Motorcycle backpacks are becoming more technical, lightweight and packed with features, but they are also becoming expensive such as this Kriega Max 28 expandable backpack.
Before we get into all the features, here’s the thing — it costs $385!
I reckon you could go to an outdoor, camping, hiking, fishing shop and buy a decent, lightweight backpack with many of the same features for a lot less.
Motorcycle-specific backpacks usually cost more, but this costs a lot more than sopme other hi-tech bags such as the Ashvault at $165, Ogio Dakar ($189.95), Kriega R15 ($199), Dainese D-Exchange ($169.95) and Dainese D-Dakar ($199).
So this “ultimate” Kriega backpack better be good.
Kriega Max 28
They say it is “bombproof and waterproof” with enough storage space to carry a laptop or full-face helmet.
The Max 28 has three sections and an expansion zipper that allows it to grow from 22 litre to 28 litres.
The waterproof section features a roll-top closure where you can secure a 14-inch laptop.
A third section up front folds down to expose an organiser pocket for quick access to small, everyday essentials.
They say it takes the weight off your back and shoulders and redistributes it to your chest and torso.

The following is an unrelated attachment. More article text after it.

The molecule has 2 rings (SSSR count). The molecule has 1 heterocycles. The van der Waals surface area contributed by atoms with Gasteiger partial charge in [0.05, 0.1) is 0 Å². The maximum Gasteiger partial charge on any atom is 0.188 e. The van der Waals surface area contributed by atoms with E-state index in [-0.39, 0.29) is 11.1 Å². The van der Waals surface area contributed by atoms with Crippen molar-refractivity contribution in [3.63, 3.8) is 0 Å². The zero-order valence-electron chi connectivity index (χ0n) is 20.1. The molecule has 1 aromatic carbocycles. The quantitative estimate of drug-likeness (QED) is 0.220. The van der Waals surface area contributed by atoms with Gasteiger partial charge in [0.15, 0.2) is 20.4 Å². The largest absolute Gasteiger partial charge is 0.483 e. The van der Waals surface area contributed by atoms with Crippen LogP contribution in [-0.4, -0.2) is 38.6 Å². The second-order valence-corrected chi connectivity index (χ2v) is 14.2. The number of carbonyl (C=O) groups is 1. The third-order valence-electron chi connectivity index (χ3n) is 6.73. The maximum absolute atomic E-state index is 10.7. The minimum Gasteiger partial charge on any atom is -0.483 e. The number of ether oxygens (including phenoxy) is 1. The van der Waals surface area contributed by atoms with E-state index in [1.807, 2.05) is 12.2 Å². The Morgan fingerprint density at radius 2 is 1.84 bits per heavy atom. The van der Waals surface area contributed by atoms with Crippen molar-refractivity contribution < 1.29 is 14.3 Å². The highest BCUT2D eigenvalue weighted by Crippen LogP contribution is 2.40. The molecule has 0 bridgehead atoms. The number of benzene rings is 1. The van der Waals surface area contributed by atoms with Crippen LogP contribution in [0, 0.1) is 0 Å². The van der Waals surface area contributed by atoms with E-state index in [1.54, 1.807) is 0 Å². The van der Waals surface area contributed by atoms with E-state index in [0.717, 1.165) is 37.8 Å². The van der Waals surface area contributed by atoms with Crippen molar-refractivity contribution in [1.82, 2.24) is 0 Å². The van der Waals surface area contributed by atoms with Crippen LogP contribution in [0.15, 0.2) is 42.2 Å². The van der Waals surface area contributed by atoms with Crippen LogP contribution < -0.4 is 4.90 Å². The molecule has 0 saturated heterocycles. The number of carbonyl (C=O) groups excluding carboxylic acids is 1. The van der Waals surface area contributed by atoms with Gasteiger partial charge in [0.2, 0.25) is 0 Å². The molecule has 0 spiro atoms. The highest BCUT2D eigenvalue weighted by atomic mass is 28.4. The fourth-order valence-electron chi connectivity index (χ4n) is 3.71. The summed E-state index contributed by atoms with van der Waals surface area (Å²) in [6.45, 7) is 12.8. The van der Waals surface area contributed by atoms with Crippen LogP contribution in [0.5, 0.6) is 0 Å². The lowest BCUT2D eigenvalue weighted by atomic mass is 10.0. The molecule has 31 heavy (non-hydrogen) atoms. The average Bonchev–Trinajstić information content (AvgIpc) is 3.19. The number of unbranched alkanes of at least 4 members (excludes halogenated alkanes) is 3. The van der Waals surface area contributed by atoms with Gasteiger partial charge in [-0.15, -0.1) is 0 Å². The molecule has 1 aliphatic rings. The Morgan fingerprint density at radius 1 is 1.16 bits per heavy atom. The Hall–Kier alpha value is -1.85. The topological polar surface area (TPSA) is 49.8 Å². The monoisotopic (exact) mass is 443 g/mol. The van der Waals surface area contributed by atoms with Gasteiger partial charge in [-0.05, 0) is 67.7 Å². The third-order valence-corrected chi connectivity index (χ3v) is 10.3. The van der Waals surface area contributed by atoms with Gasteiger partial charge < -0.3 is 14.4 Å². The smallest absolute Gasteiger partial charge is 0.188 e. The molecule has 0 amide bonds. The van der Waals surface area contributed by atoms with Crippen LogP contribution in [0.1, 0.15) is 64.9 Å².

There’s also a removable waist strap for stability and it has a soft back panel for rider comfort.
It is made of 420D Cordura Lite Plus and Hypalon, features YKK heavy-duty zippers and comes with a 10-year warranty.
The bag weighs 1.85kg, has four internal zip pockets and is compatible with a hydration reservoir.
Many riders wear backpacks because their bike doesn’t have luggage.
You could use a tank bag, but they can scratch the paintwork.
A tail bag on the back seat may provide you with a backrest, but it makes it difficult to throw your leg over.
It could also fall off or you could accidentally leave it unzipped allowing it to spill its contents in a trail behind you, all without you knowing!
However, riders should be aware that a backpack can not only be tiring but also promote injuries in a crash from the contents or by rotating your body as you slide down the road.